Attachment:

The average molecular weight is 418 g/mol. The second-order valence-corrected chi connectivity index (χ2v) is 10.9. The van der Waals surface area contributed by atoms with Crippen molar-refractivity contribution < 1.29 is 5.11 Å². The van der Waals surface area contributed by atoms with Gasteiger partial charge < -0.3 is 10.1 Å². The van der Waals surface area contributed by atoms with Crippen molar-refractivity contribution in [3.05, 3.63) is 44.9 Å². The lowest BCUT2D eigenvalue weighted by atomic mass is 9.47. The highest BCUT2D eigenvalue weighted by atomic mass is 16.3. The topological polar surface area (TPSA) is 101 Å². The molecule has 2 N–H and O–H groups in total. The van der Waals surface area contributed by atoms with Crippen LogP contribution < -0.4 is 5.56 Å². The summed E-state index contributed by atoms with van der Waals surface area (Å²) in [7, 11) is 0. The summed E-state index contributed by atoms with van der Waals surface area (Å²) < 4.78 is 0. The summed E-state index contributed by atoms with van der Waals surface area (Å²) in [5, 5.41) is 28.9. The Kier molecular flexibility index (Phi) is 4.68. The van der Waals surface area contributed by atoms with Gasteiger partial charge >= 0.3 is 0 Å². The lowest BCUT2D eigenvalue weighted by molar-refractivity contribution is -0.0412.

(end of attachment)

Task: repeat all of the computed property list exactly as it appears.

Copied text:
The average molecular weight is 418 g/mol. The second-order valence-corrected chi connectivity index (χ2v) is 10.9. The van der Waals surface area contributed by atoms with Crippen molar-refractivity contribution < 1.29 is 5.11 Å². The van der Waals surface area contributed by atoms with Gasteiger partial charge < -0.3 is 10.1 Å². The van der Waals surface area contributed by atoms with Crippen molar-refractivity contribution in [3.05, 3.63) is 44.9 Å². The lowest BCUT2D eigenvalue weighted by atomic mass is 9.47. The highest BCUT2D eigenvalue weighted by atomic mass is 16.3. The topological polar surface area (TPSA) is 101 Å². The molecule has 2 N–H and O–H groups in total. The van der Waals surface area contributed by atoms with Crippen LogP contribution < -0.4 is 5.56 Å². The summed E-state index contributed by atoms with van der Waals surface area (Å²) in [7, 11) is 0. The summed E-state index contributed by atoms with van der Waals surface area (Å²) < 4.78 is 0. The summed E-state index contributed by atoms with van der Waals surface area (Å²) in [5, 5.41) is 28.9. The Kier molecular flexibility index (Phi) is 4.68. The van der Waals surface area contributed by atoms with Gasteiger partial charge >= 0.3 is 0 Å². The lowest BCUT2D eigenvalue weighted by molar-refractivity contribution is -0.0412.